Where do you go when you want to know something about coffee? You’d probably tune in to YouTube, the prime source of information for most Americans (unfortunately) and your first results would probably lead you to a video of James Hoffman.
James Hofmann is from England, and he is the 2007 World Barista Champion. He has a prolific YouTube channel with almost a million subscribers, and has written a book called “The World Atlas of Coffee”.
In short, he is the spitting image of authority and legitimacy in the world of coffee.
There is a pervasive notion that a certain type of person is the most knowledgeable when it comes to coffee. Type in “coffee” in YouTube, for example, and most of the results you’ll find are of white men, James Hoffmann included.
That’s not to invalidate James Hoffmann as a connoisseur—not at all. He’s a great barista and his content is absolutely amazing.
However, why is it that we think white—usually European—people are the ones that are most knowledgeable about coffee? This seems counterintuitive. Europe doesn’t produce coffee. Any coffee; coffee is not viable as a crop in any country that isn’t tropical or sub-tropical. That rules out Europe, North America, and Northern Asia.
In fact, most of the world’s coffee is grown in places that most Europeans or North Americans wouldn’t think of as coffee-consuming cultures. Brazil, Africa, and Vietnam, for example.
And yet in these countries there are entire subcultures of coffee that have grown coffee for a living for generations.
There are cultures where coffee, its taste and aroma, are something that pertains to the whole community. Take the Ethiopian coffee ceremony: during this event, the matriarch of the house has guests over and the main event is the coffee that she will make.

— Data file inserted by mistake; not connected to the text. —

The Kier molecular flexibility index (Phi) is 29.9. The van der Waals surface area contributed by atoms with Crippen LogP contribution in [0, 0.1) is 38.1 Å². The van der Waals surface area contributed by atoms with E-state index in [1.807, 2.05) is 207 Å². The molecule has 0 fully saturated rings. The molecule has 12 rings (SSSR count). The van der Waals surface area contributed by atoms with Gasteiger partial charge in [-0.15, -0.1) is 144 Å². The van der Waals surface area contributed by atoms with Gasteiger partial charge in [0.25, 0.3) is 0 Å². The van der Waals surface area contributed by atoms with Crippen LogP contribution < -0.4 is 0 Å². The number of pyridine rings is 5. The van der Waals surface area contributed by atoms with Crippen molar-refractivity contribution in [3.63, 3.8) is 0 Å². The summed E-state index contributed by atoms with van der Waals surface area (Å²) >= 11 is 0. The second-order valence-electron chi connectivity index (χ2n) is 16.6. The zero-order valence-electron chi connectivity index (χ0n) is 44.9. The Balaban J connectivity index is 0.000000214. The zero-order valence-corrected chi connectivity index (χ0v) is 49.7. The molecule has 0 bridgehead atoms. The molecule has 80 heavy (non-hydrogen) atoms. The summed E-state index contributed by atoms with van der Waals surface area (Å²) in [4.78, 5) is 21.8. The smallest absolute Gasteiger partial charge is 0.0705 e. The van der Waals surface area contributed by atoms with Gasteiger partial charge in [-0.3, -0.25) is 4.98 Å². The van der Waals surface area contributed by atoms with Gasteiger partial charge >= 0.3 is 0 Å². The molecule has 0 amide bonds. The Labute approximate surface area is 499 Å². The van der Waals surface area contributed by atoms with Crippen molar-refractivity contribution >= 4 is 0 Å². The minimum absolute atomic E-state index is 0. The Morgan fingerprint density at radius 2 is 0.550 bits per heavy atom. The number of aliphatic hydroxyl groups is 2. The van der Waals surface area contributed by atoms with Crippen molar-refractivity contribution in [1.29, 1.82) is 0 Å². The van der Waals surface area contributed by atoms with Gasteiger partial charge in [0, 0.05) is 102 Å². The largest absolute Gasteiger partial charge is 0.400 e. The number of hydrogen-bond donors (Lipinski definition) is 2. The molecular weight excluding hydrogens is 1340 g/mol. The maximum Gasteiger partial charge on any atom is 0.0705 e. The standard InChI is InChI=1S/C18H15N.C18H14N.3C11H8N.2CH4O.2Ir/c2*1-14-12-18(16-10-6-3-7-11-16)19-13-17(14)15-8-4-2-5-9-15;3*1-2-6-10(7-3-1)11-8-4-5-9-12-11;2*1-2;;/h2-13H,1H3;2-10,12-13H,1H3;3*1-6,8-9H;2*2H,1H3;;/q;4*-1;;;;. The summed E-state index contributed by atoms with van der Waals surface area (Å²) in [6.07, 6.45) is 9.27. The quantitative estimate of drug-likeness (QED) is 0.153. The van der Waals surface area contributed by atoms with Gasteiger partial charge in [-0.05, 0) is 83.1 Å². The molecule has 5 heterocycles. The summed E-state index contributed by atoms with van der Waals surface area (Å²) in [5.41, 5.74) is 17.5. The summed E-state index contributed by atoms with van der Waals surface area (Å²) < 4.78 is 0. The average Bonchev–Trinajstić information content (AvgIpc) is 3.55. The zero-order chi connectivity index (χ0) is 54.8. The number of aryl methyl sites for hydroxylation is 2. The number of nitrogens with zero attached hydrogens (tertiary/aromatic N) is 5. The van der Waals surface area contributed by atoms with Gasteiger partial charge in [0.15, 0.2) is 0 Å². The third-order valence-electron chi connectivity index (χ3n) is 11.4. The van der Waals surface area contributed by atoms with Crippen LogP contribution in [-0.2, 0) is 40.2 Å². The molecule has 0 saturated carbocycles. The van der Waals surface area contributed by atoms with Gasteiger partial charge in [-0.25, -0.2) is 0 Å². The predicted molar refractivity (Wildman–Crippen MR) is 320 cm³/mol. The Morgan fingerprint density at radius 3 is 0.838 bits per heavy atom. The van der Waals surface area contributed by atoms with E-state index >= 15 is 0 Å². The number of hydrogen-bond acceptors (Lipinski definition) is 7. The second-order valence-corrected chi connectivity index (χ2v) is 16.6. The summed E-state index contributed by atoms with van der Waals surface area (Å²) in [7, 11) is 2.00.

She will roast the green coffee beans herself at home, filling the place with a heavenly aroma. Then she will grind them (often by hand) and subsequently brew coffee with the coffee that she herself roasted and ground.
The ceremony usually goes on for a few hours. While the guests are to be entertained in some way or another by the male members of the family, the women work on the main attraction: the coffee.
This is just one example of a tradition that has focused entirely on the art of making coffee in a deeper sense of the meaning. These are people that probably pick the coffee themselves, process it, roast it, and ground it. Compared to buying it packaged, roasted, pre-ground to make on a $6000 dollar espresso machine that does all the work for you—I’d say these Ethiopian women are far more skilled at making good coffee than many acclaimed baristas.
But let’s go back to baristas.
If we’re talking about authority, people more often than not look at baristas. What isa barista? It’s a person who makes coffee; a person who specializes in serving coffee. Making coffee is their trade, so it’s natural they’d know more about coffee than the average person.
If you take a look at the World Barista Championship, the lack of diversity in the top five is a little overwhelming. The first few years, most of the top five contenders were from Europe; particularly Northern Europe. This makes sense because, historically, they consume more coffee than any other region.